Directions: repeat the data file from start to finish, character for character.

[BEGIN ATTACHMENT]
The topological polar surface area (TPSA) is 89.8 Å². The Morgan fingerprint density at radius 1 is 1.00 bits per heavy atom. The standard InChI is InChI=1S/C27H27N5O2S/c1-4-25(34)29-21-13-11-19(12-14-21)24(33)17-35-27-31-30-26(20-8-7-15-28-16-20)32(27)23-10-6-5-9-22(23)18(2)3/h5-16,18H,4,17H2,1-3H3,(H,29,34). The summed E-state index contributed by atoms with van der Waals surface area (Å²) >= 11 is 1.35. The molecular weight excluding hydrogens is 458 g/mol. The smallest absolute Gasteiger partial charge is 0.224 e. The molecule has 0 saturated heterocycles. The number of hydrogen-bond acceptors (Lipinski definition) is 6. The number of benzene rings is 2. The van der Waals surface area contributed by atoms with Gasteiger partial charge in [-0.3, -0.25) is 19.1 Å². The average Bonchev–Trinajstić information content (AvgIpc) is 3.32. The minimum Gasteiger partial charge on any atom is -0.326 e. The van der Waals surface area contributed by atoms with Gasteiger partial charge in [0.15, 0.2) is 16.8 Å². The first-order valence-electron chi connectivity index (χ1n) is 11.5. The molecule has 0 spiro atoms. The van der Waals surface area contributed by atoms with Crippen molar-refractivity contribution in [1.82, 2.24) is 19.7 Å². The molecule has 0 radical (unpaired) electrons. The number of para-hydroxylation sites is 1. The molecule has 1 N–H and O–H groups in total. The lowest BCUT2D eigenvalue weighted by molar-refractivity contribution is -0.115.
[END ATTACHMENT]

The topological polar surface area (TPSA) is 89.8 Å². The Morgan fingerprint density at radius 1 is 1.00 bits per heavy atom. The standard InChI is InChI=1S/C27H27N5O2S/c1-4-25(34)29-21-13-11-19(12-14-21)24(33)17-35-27-31-30-26(20-8-7-15-28-16-20)32(27)23-10-6-5-9-22(23)18(2)3/h5-16,18H,4,17H2,1-3H3,(H,29,34). The summed E-state index contributed by atoms with van der Waals surface area (Å²) >= 11 is 1.35. The molecular weight excluding hydrogens is 458 g/mol. The smallest absolute Gasteiger partial charge is 0.224 e. The molecule has 0 saturated heterocycles. The number of hydrogen-bond acceptors (Lipinski definition) is 6. The number of benzene rings is 2. The van der Waals surface area contributed by atoms with Gasteiger partial charge in [-0.3, -0.25) is 19.1 Å². The average Bonchev–Trinajstić information content (AvgIpc) is 3.32. The minimum Gasteiger partial charge on any atom is -0.326 e. The van der Waals surface area contributed by atoms with Gasteiger partial charge in [0.15, 0.2) is 16.8 Å². The first-order valence-electron chi connectivity index (χ1n) is 11.5. The molecule has 0 spiro atoms. The van der Waals surface area contributed by atoms with Crippen molar-refractivity contribution in [1.82, 2.24) is 19.7 Å². The molecule has 0 radical (unpaired) electrons. The number of para-hydroxylation sites is 1. The molecule has 1 N–H and O–H groups in total. The lowest BCUT2D eigenvalue weighted by molar-refractivity contribution is -0.115.